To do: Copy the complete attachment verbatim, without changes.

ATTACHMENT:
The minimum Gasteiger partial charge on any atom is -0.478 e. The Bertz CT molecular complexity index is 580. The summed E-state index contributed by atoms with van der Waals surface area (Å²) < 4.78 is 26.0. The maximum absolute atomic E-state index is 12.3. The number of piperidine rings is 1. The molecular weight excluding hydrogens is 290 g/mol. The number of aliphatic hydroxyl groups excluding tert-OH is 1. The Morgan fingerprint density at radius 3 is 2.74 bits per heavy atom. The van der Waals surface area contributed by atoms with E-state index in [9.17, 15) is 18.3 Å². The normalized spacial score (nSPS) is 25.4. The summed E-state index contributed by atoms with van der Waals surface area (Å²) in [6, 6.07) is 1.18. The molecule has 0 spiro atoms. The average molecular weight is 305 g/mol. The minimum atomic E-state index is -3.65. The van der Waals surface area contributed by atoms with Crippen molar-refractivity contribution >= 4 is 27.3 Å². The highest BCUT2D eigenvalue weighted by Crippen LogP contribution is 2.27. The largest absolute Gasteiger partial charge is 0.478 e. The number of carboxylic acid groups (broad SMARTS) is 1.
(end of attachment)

The minimum Gasteiger partial charge on any atom is -0.478 e. The Bertz CT molecular complexity index is 580. The summed E-state index contributed by atoms with van der Waals surface area (Å²) < 4.78 is 26.0. The maximum absolute atomic E-state index is 12.3. The number of piperidine rings is 1. The molecular weight excluding hydrogens is 290 g/mol. The number of aliphatic hydroxyl groups excluding tert-OH is 1. The Morgan fingerprint density at radius 3 is 2.74 bits per heavy atom. The van der Waals surface area contributed by atoms with E-state index in [9.17, 15) is 18.3 Å². The normalized spacial score (nSPS) is 25.4. The summed E-state index contributed by atoms with van der Waals surface area (Å²) in [6, 6.07) is 1.18. The molecule has 0 spiro atoms. The average molecular weight is 305 g/mol. The minimum atomic E-state index is -3.65. The van der Waals surface area contributed by atoms with Crippen molar-refractivity contribution >= 4 is 27.3 Å². The highest BCUT2D eigenvalue weighted by Crippen LogP contribution is 2.27. The largest absolute Gasteiger partial charge is 0.478 e. The number of carboxylic acid groups (broad SMARTS) is 1.